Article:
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White Dwarf Stars Act as a Source of Carbon, Help Support Life in the Universe

Representative image | Artist's impression of the supernova SN2016aps, the largest dying star seen till date. (Image: Aaron Geller/Northwestern University)

Representative image | Artist's impression of the supernova SN2016aps, the largest dying star seen till date. (Image: Aaron Geller/Northwestern University)

Scientists have finally established that the white dwarf stars help as a key source for carbon, which in turn supports life in the Universe, including the Milky Way and other galaxies.

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Do you often wonder about how life exists in the Universe and what acts as a constant source for this?

Scientists have been digging answers to this question since time immemorial. Now, in a new study, they have finally established that white dwarf stars help as a key source for carbon, which in turn supports life in the Universe, including the Milky Way and other galaxies.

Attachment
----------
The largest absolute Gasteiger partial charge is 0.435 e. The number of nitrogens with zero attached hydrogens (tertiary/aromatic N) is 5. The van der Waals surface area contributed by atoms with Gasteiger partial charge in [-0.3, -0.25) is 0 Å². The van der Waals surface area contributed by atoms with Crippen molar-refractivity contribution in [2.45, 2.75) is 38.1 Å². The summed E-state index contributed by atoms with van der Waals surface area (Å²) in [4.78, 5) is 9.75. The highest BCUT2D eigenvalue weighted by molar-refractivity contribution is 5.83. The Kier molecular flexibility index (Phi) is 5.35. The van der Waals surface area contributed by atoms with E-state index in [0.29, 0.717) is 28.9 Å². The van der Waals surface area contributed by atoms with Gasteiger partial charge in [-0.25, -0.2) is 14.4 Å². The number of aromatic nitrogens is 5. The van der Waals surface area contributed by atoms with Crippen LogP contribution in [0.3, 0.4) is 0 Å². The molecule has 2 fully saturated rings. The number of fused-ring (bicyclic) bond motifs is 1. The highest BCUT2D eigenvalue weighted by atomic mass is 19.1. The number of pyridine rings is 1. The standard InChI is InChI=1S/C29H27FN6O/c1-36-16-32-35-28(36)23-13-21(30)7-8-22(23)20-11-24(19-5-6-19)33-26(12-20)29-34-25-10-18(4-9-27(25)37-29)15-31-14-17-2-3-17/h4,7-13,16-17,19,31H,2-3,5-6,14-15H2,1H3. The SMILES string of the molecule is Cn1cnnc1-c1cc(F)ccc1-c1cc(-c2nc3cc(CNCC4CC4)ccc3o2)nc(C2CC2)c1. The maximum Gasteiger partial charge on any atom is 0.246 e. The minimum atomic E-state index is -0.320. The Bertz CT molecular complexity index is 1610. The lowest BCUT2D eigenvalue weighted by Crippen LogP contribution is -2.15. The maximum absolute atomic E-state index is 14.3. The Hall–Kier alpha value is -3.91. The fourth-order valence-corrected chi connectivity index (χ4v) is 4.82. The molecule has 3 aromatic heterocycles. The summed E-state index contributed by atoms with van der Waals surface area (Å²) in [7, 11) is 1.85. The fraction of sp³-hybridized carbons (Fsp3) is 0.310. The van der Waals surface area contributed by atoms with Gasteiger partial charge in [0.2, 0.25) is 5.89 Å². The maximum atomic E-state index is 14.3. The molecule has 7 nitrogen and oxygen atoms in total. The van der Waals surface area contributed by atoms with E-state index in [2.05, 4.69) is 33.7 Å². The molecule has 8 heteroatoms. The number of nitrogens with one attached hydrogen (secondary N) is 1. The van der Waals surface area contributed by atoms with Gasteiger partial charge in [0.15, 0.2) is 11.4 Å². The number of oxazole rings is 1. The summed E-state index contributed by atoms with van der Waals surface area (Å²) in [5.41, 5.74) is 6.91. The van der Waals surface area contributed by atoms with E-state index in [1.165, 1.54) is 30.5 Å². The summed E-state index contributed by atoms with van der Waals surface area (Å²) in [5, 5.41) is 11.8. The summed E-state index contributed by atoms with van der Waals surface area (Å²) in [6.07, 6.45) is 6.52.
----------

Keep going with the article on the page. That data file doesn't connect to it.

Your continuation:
The study, published in Nature Astronomy on July 6, has revealed that when a star dies in the universe, it leaves behind something that helps in supporting life thereafter.

While some of these stars turn into a black hole or a neutron, others become white dwarfs.

Notably, a star dies every second in the universe.

These white dwarfs are hot and dense initially, with a temperature as high as 100,000 Kelvin.

However, as time passes, these stars cool and shed their outer material. Their ashes contain chemical elements, including carbon, which is considered as a key element in the formation of life.

To find out about this, the study was based on observations of white dwarfs in open star clusters in the Milky Way noted by the W. M. Keck Observatory in Hawaii in 2018.

Astronomers from Canada, USA, Switzerland, Italy, Sweden and the UK came together to study about the new source.

Co-author Enrico Ramirez-Ruiz stated, "From the analysis of the observed Keck spectra, it was possible to measure the masses of the white dwarfs. Using the theory of stellar evolution, we were able to trace back to the progenitor stars and derive their masses at birth".

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